I’m tired of this farce. Aren’t you?

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Amazon founder buys WaPo: Are you worried?

Jeff Bezos, the founder of the uber-successful, online, umbrella of a retailer, Amazon, recently bought one of the grand old ladies of newspapers, The Washington Post.  In the interest of full disclosure, the WaPo is one of my favorite reads.  Like The New York Times and few other newspapers, it’s both a national and a local paper. You don’t have to live in the nation’s capital to benefit from the WaPo’s extensive and in-depth coverage of business, industry, markets, society, and government, and international news.

Bezos paid (some say overpaid) for the privilege of buying the WaPo, about $250 million. Yes, it sounds like a lot. It is a lot! On the other hand, it’s something like 1% of Bezos’ net worth. Take a moment and calculate what you could buy if you cashed in all of your assets. Probably not the WaPo. Hopefully more than a few Big Macs.

There aren’t many of us left who like to read the paper on, well, paper. My 25-year-old son loves to read but favors online resources. I lament his loss of the serendipitous find, a truly interesting and useful piece of news you sometimes happen across, when turning an actual page – something you need or enjoy or can use, but wouldn’t have thought to search for. But that’s a different post.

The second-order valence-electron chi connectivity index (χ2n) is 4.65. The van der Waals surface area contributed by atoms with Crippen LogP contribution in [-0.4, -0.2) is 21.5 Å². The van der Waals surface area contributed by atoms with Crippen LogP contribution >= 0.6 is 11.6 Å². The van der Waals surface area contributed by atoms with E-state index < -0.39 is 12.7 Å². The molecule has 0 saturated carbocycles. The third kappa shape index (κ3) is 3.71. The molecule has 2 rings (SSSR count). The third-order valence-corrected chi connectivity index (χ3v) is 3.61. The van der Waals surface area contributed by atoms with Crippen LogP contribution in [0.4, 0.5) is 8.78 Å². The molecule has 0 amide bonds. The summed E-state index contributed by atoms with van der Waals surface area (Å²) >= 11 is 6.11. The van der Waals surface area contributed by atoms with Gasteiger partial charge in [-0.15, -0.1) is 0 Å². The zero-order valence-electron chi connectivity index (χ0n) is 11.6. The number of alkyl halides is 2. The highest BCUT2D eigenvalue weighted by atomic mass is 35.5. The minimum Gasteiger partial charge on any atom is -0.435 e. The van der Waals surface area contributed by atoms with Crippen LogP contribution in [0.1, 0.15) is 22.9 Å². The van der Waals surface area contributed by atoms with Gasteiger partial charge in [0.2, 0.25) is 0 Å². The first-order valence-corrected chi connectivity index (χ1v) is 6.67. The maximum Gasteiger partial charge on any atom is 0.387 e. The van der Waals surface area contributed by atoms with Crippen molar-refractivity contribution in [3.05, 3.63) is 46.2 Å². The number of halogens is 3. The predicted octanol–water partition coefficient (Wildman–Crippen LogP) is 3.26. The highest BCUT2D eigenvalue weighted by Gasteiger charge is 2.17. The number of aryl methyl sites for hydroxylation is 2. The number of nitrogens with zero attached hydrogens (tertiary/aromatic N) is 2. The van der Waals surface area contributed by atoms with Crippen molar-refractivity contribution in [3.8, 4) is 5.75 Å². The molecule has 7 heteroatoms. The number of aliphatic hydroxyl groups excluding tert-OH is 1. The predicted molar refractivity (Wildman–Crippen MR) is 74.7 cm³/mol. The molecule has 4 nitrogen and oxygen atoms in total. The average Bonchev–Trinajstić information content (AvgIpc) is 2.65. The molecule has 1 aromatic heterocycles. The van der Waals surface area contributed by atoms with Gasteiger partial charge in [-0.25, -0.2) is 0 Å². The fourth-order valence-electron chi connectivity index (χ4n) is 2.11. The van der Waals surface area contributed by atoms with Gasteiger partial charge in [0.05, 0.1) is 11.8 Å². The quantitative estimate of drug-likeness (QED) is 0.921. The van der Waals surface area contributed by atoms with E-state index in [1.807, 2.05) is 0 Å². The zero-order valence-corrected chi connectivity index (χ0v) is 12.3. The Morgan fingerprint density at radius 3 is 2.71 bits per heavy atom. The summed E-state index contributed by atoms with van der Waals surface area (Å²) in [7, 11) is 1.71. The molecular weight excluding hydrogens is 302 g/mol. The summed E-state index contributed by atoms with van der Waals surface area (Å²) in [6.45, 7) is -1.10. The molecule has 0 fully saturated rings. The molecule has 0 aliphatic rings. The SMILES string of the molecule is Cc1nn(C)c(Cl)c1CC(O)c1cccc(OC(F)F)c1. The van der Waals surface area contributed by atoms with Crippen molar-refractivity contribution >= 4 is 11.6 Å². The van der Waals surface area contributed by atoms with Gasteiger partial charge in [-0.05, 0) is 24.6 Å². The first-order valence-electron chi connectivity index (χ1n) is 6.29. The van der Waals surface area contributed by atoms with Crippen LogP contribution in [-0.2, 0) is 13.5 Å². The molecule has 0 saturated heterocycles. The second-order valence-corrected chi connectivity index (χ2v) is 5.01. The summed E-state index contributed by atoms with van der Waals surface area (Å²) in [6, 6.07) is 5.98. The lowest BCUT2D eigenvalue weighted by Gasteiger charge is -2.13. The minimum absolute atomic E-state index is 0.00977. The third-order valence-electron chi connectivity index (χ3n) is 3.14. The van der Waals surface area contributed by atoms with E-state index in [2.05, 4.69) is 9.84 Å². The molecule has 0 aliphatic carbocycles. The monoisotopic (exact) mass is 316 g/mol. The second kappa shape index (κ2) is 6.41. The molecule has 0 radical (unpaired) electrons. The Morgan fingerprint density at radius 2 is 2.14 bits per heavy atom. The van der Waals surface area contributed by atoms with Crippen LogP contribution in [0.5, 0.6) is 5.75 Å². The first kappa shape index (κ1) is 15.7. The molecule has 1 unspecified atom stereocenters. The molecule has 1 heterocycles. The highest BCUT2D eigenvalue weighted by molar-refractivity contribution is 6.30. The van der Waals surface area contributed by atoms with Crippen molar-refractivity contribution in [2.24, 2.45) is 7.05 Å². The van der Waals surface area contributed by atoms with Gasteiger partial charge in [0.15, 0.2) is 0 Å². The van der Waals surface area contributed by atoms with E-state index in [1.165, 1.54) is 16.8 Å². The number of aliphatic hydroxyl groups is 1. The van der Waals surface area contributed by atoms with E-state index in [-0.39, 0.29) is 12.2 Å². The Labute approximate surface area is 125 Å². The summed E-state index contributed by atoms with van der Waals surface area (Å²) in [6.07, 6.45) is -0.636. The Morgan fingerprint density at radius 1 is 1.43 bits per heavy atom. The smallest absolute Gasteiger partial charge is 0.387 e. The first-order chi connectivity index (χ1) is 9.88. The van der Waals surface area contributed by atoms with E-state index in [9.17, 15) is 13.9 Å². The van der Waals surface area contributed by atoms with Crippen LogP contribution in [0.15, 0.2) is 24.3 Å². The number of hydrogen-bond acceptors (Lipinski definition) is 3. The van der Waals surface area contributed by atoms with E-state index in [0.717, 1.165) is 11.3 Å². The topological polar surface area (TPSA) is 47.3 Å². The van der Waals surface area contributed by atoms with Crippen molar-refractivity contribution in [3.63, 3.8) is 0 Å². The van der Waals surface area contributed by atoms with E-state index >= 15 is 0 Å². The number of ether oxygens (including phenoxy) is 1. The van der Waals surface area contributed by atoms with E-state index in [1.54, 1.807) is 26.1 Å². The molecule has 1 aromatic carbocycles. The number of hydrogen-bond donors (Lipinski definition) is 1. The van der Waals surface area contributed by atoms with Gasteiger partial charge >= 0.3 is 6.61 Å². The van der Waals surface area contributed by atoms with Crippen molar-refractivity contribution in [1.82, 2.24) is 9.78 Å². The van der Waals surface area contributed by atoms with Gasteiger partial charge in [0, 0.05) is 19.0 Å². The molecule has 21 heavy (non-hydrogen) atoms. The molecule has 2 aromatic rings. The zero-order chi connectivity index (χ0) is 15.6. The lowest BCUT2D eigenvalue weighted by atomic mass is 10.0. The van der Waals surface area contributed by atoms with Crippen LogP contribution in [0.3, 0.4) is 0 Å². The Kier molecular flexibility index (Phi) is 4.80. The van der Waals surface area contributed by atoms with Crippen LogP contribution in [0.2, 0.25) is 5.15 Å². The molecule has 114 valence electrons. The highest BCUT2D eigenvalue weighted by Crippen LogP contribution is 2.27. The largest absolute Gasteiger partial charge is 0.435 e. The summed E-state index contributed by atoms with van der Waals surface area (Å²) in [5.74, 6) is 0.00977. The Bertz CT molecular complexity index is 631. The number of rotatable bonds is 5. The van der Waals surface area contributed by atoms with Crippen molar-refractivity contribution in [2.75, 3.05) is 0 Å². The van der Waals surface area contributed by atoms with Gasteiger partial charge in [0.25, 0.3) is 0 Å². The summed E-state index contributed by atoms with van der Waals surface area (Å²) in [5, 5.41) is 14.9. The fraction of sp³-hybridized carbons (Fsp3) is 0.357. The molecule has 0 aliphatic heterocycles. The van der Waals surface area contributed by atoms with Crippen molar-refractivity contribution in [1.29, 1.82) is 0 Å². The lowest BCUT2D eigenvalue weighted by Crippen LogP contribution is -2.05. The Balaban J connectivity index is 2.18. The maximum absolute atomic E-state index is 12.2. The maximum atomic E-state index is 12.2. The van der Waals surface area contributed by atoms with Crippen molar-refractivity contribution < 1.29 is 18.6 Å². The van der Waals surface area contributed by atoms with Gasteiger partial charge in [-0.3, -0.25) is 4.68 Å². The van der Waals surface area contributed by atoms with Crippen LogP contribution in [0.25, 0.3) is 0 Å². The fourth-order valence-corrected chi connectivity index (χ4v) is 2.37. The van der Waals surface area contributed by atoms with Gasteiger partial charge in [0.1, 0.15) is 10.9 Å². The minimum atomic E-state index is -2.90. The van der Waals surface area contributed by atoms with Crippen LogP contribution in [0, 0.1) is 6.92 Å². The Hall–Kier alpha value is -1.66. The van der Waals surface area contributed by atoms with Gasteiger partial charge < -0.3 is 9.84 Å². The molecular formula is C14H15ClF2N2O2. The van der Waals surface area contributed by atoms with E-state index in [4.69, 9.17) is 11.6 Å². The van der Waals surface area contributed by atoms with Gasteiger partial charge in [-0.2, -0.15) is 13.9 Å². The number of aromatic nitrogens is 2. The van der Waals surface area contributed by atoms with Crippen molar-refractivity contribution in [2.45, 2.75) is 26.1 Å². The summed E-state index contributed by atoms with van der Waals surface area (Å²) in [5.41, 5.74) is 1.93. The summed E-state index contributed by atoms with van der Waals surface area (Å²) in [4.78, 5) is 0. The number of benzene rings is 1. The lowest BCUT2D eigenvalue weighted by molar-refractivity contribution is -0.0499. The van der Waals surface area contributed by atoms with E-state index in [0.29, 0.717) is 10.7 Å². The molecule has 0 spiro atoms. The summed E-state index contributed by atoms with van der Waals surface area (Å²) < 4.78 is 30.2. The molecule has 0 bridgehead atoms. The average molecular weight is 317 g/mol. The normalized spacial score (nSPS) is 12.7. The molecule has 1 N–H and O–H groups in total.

How will the king of digital marketing change the paper of Pulitzer-winning reporters? The daily that in the 70s broke the Watergate scandal story and published the Pentagon Papers – the ones that surfaced President Johnson’s lies about U.S. military involvement in Vietnam? (Younger readers: Look it up.) I was heartened when the WaPo reported that Bezos assured its staff that for now,

“We will continue to follow the truth wherever it leads.”

Will paper newspapers be tomorrow’s nostalgic memory? The only thing I know for sure is that Jeff Bezos knows how to make money, and I don’t mean print it. Which may prove to be the WaPo’s long-term salvation.

What do you think?

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No good deed goes unpunished: Ask McDonald’s

You have to feel a bit sorry for McDonald’s. The company collaborated with Visa to create a website to help low-income workers learn budgeting skills. The initiative — clearly good intentioned — was met with scorn and derision because, its critics say, it’s a tacit admission that McDonald’s employees can’t live on what McDonald’s pays.

Reading the news coverage, I was reminded of the scene in the movie, Casablanca, where the local police captain expresses shock that gambling is going on at Rick’s upscale club, where most of the movie takes place. Come on:  Is there anyone who is really, truly shocked to hear that service workers have a hard time getting by in today’s economy? Did you think the counter servers at McDonald’s do their weekly grocery shopping at Whole Foods?